Although commercial steamboats had been to great extent developed in North America beginning with Robert Fulton’s Clermont, by the 1830s the technology was world-wide. Even in Charlottetown the steam boat was the coming thing and in 1832 the first of the revolutionary vessels, the steamer Pocahontas, began a regular service between that port and Pictou in Nova Scotia.
However it was the appearance of a new vessel the following year that gave Islanders a real glimpse into the future of transportation. In mid August 1833 a vessel that had been built on the banks of the Thames the same year sailed, or rather steamed, through the channel at the harbour’s mouth. The vessel was called the Cape Breton and her voyage across the ocean is the first known passage of a vessel equipped with steam engines across the North Atlantic.
The steamer Cape Breton had been built by Benjamin Wallis & Company at a shipyard in Blackwall on the Thames and was launched early in 1833. She was a schooner rigged paddle vessel 104 ft long and with a beam of just under 21 feet. Her registration particulars described her as having one deck, one funnel, three masts, a standing bowsprit, a square, stern and a bird figurehead. Her engines were 35 horse power each and were probably side levers, each comprising a single cylinder with the associated transmission mechanism, an early engine design. Her service speed was rated at only 6 knots.
She began her voyage in London and she arrived at Plymouth in the south of England on 4 June 1833, “damaged and leaky”, but on 20 June, she sailed from Plymouth, arriving at Sydney, Nova Scotia on 4 August 1833, 44 days later. During her pioneer North Atlantic voyage her engines would have been used intermittently when conditions suited and the rest of the time she would have sailed under her schooner rig. This was the normal practice with early steam ships. A fortnight later the Cape Breton made her first voyage from Pictou to Charlottetown.
The Cape Breton, like the smaller, North American-built Pocahontas was owned by the General Mining Association of London which had major mineral concessions and controlled most of the mining in Nova Scotia. On her record trip across the Atlantic she carried a cargo for the Company’s mines at Sydney and at Stellarton near Pictou. In addition to its coal interest the General Mining Association was also involved in other development in the area.
In the 1830s Miramichi was a major timber port and the whole area was being rapidly developed. Ships regularly sailed direct from Miramichi to the United Kingdom and linking the New Brunswick port to other developing areas of the Northumberland Strait provided passenger and freight service in the region. The Cape Breton and the Pocahontas both traveled the route from Pictou to Charlottetown to Miramichi and return.
In June 1835 the Cape Breton sailed back across the Atlantic to England, arriving at Plymouth on 2nd August. She was damaged in a gale on her return passage to Nova Scotia but soon was once again a regular visitor to Charlottetown providing a packet service carrying the mails and passengers. In 1838, she was sold to Joseph Cunard, brother of the founder of the Cunard Line. By this time her attractiveness may have paled. In August of 1840 Sir George Seymour on his visit to the Island described her as “a small & short & particularly dirty steam Vessell.” At the end of the 1840 sailing season she returned England, where her engines were removed and she became a fully-rigged sailing ship. She continued in trade until she was lost at sea in May 1857.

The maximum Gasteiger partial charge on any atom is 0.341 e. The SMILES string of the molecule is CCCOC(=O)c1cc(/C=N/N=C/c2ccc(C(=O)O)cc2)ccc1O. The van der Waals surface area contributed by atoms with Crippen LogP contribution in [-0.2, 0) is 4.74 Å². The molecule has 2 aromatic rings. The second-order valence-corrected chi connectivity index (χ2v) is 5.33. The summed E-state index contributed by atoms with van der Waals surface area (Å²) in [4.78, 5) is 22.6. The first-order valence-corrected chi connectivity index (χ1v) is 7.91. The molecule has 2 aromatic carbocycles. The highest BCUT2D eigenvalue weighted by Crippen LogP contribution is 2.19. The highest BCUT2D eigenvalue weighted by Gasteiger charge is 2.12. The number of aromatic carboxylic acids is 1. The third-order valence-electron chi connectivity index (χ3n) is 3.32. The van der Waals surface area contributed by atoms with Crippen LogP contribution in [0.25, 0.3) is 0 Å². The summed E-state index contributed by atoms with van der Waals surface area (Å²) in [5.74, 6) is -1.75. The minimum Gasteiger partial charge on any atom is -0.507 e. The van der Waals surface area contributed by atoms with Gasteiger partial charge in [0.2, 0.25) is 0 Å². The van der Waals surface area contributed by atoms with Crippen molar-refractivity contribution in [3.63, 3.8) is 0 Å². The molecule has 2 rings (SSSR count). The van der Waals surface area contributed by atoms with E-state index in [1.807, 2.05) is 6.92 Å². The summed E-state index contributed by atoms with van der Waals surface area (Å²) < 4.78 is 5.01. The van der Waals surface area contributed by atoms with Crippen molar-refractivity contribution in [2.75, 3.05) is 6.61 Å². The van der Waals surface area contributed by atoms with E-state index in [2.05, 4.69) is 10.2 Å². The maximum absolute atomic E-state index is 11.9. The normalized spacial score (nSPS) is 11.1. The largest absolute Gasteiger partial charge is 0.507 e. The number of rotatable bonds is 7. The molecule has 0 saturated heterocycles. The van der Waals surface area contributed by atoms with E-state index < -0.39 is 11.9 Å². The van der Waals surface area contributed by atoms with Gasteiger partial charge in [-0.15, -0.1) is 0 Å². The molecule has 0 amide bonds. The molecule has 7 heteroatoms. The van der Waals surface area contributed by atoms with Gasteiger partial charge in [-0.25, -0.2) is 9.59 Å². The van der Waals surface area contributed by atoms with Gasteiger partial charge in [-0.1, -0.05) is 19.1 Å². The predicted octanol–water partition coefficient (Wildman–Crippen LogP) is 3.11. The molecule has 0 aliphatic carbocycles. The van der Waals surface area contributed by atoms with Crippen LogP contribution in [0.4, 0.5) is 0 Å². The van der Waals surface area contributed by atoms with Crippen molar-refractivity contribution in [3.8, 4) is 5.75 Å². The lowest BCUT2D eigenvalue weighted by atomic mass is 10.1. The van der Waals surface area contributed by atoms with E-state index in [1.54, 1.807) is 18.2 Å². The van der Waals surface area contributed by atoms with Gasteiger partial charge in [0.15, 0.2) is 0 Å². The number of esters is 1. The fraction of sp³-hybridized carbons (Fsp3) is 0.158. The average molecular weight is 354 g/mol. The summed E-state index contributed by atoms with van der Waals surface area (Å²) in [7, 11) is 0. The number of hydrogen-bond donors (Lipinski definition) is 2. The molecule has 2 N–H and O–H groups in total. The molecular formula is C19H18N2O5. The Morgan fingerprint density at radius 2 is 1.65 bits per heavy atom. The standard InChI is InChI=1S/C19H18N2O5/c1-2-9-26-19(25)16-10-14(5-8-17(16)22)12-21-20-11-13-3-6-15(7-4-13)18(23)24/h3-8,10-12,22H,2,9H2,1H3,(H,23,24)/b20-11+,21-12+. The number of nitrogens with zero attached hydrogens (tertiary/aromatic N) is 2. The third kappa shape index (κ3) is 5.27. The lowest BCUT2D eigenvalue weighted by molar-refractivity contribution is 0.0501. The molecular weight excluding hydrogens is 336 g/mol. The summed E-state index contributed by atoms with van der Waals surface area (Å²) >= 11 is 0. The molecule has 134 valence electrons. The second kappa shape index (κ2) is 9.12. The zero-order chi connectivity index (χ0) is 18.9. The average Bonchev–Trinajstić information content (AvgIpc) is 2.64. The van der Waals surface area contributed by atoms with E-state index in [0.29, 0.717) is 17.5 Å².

The service gap caused by the return of the Cape Breton to England in 1840 and her subsequent replacement by the unsatisfactory Pocahontas provided an opportunity for the newly-incorporated Prince Edward Island Steam Navigation Company to place the steamer St. George on the route in 1842.
The historic first crossing of the North Atlantic by the steam-powered Cape Breton has been recognized as one of the top 100 events in the history of Great Britain and the sea and a special medal (pictured above) has been struck the recognize the event.
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Dear Sir –
Thank you for your sharing of research and knowledge in your article “First Across the Atlantic”. It has added credence to the fact that my eponym, James Lawley, arrived in Sydney, Nova Scotia on August 4,1833. His obituary, found after your article, confirmed his arriving on the “Cape Breton”.
The actual tale was simple, in that he and his brother (no brother that I am aware of, yet) came over from London, to Sydney. The boat they were on was the first Cunard ship to cross the Atlantic (a bit of a stretched half-truth) which broke down “mid-stream” (more like off the south coast of England near Plymouth), and he and his brother, soon-to-be ship builders in Sydney, fixed the ship, enabling it to continue on it’s way (who knows?).
I am wondering if in your research, you came across a passenger list for this crossing. I would love to include such a a document in my repository, so as to show, that he was, or was not definitely aboard.
Again, thank you for the information you have already provided. I ask if I might include your article on my website, under his name, and of course fully identiying “Sailstait” as it’s source.
Lastly,, I was fortunate enough to actually find the “Cape Breton” commemorative piece for sale on line. it now one of my most prized “heirlooms”, thanks be to you.